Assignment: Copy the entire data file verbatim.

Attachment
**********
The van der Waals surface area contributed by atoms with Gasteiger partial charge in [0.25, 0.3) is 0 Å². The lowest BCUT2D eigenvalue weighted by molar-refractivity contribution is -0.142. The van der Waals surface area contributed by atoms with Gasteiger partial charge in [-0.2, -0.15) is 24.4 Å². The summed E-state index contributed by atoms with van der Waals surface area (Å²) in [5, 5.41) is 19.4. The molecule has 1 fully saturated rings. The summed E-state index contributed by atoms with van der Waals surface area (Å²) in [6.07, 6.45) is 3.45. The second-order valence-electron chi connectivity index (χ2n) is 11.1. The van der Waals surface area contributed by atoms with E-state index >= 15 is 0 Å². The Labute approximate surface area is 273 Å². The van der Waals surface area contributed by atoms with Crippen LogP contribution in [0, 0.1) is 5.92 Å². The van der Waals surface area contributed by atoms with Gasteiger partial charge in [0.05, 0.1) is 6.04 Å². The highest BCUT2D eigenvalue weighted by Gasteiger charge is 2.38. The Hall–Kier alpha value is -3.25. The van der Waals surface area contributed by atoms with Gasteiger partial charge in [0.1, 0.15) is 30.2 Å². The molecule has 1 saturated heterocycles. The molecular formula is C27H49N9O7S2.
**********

The van der Waals surface area contributed by atoms with Gasteiger partial charge in [0.25, 0.3) is 0 Å². The lowest BCUT2D eigenvalue weighted by molar-refractivity contribution is -0.142. The van der Waals surface area contributed by atoms with Gasteiger partial charge in [-0.2, -0.15) is 24.4 Å². The summed E-state index contributed by atoms with van der Waals surface area (Å²) in [5, 5.41) is 19.4. The molecule has 1 fully saturated rings. The summed E-state index contributed by atoms with van der Waals surface area (Å²) in [6.07, 6.45) is 3.45. The second-order valence-electron chi connectivity index (χ2n) is 11.1. The van der Waals surface area contributed by atoms with E-state index >= 15 is 0 Å². The Labute approximate surface area is 273 Å². The van der Waals surface area contributed by atoms with Crippen LogP contribution in [0, 0.1) is 5.92 Å². The van der Waals surface area contributed by atoms with Gasteiger partial charge in [0.05, 0.1) is 6.04 Å². The highest BCUT2D eigenvalue weighted by Gasteiger charge is 2.38. The Hall–Kier alpha value is -3.25. The van der Waals surface area contributed by atoms with Gasteiger partial charge in [0.1, 0.15) is 30.2 Å². The molecule has 1 saturated heterocycles. The molecular formula is C27H49N9O7S2.